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Sacroiliac joint injections are used to treat patients that are experiencing chronic lower back pain that is originating from the sacroiliac joint. Some have suggested that between 15% and 30% of patients experiencing chronic, nonspecific pain are also afflicted with pain in the lower back owing to the sacroiliac joint. Of the existing interventional treatments available, both extra-articular and peri-articular steroid injections within the sacroiliac joint have provided patients with pain reducing benefits above and beyond placebo in randomized control trials. Further, these findings were sustained when the patients were evaluated at a one month follow-up.
At Wake Spine & Pain Specialists our goal is to relieve your pain and improve function to increase your quality of life.
Sacroiliac Pain Treatments are generally non-to minimally invasive and are conservative in nature. Use the form on the right to request a call from our Patient Concierge Group.
The sacroiliac joint is large and located at the base of the spine, connecting the spine with the hip. Thus, it is responsible for bearing the weight of the patient’s upper body and limbs. As such, this joint only permits a restricted range of motion in order to allow for maximum stability. The sacroiliac joint is a diarthrodial joint and joins the ileum (pelvic bone) and sacrum (base of the spine). The surfaces where the ileum and the sacrum come together are covered with a thin plate of cartilage. The space between them is filled with clear, viscous synovial fluid and is enclosed within a fibrous capsule.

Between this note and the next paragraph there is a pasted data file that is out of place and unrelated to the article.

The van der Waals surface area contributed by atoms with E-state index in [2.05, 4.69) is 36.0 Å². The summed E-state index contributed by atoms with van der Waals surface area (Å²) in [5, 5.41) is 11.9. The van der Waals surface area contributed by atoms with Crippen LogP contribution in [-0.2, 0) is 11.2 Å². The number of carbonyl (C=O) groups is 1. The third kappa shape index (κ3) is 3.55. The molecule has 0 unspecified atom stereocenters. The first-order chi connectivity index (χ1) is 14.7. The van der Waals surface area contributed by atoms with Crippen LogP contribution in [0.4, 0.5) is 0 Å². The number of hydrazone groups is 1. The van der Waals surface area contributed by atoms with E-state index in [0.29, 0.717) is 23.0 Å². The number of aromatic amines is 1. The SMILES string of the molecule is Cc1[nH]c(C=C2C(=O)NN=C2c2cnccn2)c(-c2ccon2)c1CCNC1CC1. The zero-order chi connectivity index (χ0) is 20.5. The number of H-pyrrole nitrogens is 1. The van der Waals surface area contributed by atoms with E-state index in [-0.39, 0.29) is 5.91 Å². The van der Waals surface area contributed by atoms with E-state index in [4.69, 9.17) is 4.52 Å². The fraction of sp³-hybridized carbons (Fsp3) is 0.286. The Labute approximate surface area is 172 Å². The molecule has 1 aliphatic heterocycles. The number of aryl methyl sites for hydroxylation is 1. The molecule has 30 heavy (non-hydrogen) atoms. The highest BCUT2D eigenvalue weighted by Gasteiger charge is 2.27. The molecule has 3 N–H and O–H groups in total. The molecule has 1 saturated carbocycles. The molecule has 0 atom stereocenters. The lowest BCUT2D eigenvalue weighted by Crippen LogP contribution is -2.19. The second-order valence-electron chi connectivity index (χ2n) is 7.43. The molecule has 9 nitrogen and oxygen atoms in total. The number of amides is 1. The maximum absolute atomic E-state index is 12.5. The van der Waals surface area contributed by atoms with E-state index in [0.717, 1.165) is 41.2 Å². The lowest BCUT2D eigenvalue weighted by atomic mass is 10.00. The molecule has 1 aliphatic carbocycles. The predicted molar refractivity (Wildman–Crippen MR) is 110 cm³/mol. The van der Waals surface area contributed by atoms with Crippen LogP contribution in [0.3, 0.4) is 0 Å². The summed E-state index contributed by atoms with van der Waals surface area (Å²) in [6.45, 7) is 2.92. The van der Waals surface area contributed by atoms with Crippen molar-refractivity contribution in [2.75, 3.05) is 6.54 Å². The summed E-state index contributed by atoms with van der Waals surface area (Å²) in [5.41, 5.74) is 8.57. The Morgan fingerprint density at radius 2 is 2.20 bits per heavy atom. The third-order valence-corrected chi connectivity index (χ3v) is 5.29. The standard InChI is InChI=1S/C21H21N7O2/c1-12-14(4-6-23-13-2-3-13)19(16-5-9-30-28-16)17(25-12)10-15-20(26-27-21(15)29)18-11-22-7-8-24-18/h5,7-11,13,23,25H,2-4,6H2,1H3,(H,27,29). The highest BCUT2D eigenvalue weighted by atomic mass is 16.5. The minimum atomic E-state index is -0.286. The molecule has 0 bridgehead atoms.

The sacroiliac joint injection is given in the area just outside the membrane of this fibrous capsule. Using only a local anesthetic and a fluoroscopic device (or x-ray) as a guide, a physician inserts a very small needle into the desired area between the vertebrae. Contrast dye is used to test for proper placement of the needle prior to injecting the steroids, as well as appropriate distribution of the solution within the area of interest. Once proper placement has been assured, the physician administers the steroids. Moreover, steroids are administered only in the areas with the most inflammation. This reduces the amount of exposure the patient has to the steroids.
Conditions Related To Sacroiliac Joint Injections
Sacroiliac joint injections are commonly utilized among anesthesiologists for the treatment of chronic, nonspecific lower back pain that is a result of inflammation, irritation, or injury within the nerves of the sacroiliac joint. Sacroiliac joint pain can be difficult to diagnose as it may be attributed to a new injury or strain in the lower back. Indeed, previous work has reported that as much as 40% to 50% of individuals with confirmed sacroiliac joint pain are able to identify a precipitating event that likely played a role in the onset of the pain episode. These events have included motor vehicle accidents, falls, and repetitive stress.
Acute events, however, do not account for all cases of sacroiliac joint pain. Previous research has identified a number of characteristics that seem to be associated with an increased risk for developing sacroiliac joint pain. These factors include discrepancy in length between the legs, transitional anatomy, gait and biomedical abnormalities, persistent strain, scoliosis, or even pregnancy.